When Shideh’s husband, a doctor, is called up for military service, he orders her to take Dorsa and flee the city, which is under frequent Iraqi missile attack. Fed up with being told what to do by men, she stays in their apartment, which is soon struck by a rocket and damaged.

That’s when things get interesting. Dorsa’s beloved doll goes missing, as does Shideh’s samizdat Jane Fonda workout videotape. The child blames invisible creatures she calls ‘djinn,’ and from here on out the movie shares some DNA with the 2014 Australian film “The Babadook.” Mom tries to figure out whether the kid is making stuff up, hallucinating, or actually engaging with some sort of supernatural badness. Things get creepier and more claustrophobic—the stultifying apartment block and perpetually cracked ceiling recall Roman Polanski’s “Repulsion.”

By combining horror movie tropes with an explicit criticism of the repressive regime, Anvari makes you wonder exactly what the titular shadow is that Shideh must live under. (The film is actually a British-led multinational co-production, and was filmed in Jordan, since there’s no way the Iranian government would allow it to be shot in Tehran.) Anvari also makes excellent use of minimal special effects, imbuing duct tape and even a seemingly ordinary bed sheet with auras of real menace.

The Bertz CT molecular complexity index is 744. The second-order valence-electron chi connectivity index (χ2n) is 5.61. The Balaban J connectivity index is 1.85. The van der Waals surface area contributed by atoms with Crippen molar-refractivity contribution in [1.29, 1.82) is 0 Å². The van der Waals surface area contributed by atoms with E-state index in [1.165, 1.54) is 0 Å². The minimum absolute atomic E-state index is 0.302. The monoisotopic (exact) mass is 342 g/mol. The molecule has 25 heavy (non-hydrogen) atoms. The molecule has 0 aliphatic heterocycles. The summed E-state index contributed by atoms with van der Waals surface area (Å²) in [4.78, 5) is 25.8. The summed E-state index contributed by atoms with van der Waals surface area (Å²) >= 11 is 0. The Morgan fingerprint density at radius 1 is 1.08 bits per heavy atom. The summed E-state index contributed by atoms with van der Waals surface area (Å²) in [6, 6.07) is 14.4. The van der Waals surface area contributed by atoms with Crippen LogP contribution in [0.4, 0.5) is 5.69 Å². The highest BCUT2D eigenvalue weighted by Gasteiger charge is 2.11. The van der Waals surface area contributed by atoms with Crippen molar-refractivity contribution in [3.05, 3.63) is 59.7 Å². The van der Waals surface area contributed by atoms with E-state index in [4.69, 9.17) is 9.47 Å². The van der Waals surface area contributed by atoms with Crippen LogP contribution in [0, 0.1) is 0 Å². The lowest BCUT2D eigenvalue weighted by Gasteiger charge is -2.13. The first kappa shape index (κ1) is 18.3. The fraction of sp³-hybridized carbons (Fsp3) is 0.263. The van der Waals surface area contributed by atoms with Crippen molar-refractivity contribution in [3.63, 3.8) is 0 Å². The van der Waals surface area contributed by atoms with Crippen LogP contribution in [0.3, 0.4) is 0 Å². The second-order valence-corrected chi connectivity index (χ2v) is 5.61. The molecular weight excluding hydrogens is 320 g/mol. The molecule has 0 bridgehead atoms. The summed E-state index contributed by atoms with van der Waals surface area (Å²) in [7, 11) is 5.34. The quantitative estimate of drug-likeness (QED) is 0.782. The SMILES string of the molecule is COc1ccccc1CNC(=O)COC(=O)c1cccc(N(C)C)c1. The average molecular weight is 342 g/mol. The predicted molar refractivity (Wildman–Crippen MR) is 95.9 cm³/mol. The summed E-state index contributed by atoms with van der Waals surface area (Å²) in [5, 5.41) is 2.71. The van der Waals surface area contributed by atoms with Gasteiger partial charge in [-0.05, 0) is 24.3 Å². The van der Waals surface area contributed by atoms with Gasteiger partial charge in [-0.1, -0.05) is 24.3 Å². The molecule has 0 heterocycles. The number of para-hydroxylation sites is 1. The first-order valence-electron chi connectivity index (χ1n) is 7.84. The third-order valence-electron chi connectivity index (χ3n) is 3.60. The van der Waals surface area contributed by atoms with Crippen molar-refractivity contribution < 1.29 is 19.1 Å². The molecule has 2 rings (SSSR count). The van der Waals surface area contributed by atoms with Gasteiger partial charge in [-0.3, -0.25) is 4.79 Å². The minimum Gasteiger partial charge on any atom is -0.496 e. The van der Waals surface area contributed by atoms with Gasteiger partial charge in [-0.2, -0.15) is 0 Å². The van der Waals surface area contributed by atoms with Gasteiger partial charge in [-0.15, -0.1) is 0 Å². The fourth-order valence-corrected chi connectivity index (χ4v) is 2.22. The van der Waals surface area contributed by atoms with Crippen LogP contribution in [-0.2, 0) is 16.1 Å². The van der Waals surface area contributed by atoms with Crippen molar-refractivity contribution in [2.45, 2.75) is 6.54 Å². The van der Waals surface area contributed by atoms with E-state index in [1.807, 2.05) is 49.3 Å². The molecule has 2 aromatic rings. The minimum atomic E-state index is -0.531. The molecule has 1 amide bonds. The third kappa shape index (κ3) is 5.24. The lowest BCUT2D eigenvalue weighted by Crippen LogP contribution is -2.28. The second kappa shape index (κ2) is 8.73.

But back to those revivals. Tops on the list would be “Eraserhead,” David Lynch’s nightmarish ode to impending fatherhood and radiators. One wonders what his daughter Jennifer thinks of it. It’s screening in 35mm at the Northwest Film Center on Friday, October 28th. If one wanted to make a full weekend of frightful flicks, one might then return to the Whitsell Auditorium the following night for the classic 1962 ghost story “The Innocents,” which stars Deborah Kerr in an adaptation of Henry James’ “The Turning of the Screw.” On Sunday (and Saturday, in fact), the Hollywood Theatre has “Rosemary’s Baby” in 35mm, which makes a nice parental-anxiety bookend with “Eraserhead” if you think about it.

The most intriguing Halloween booking, though, comes on the night itself, as the Hollywood shows the 1981 Canadian B-movie “The Pit.” Having only seen the trailer for this one, I can say that it’s about a 12-year-old boy whose teddy bear commands him commit murders by tossing innocent people (including an old lady) into a monster-filled hole in the middle of the forest. It’s been accurately described as being shot like an after-school special, and appears to allow its juvenile protagonist to indulge in some pretty distasteful behavior, like trying to seduce his attractive babysitter.

If those choices aren’t sufficient, there’s always John Carpenter’s “Halloween” at the Academy Theater, the Swedish kid-vampire classic “Let the Right One In” at the Laurelhurst Theater, the 1982 version of “Cat People” with Malcolm McDowell and Natassja Kinski at PSU’s 5th Avenue Cinema, or the silent Lon Chaney version of “The Phantom of the Opera,” with live organ accompaniment, on Saturday afternoon at the Hollywood.

And if all that isn’t enough to send chills up your spine, next week is the election!

FilmWatch Weekly: From “Certain Women” to “Computer Chess” and beyond

Movies playing this week can take you to from a back alley in 1980s L.A. to the slopes of a Guatemalan volcano

If you go by Hollywood rules, the only movies coming out this week are The New Tom Cruise Movie, The New Tyler Perry Movie, and The Latest Horror Prequel Based on a Board Game.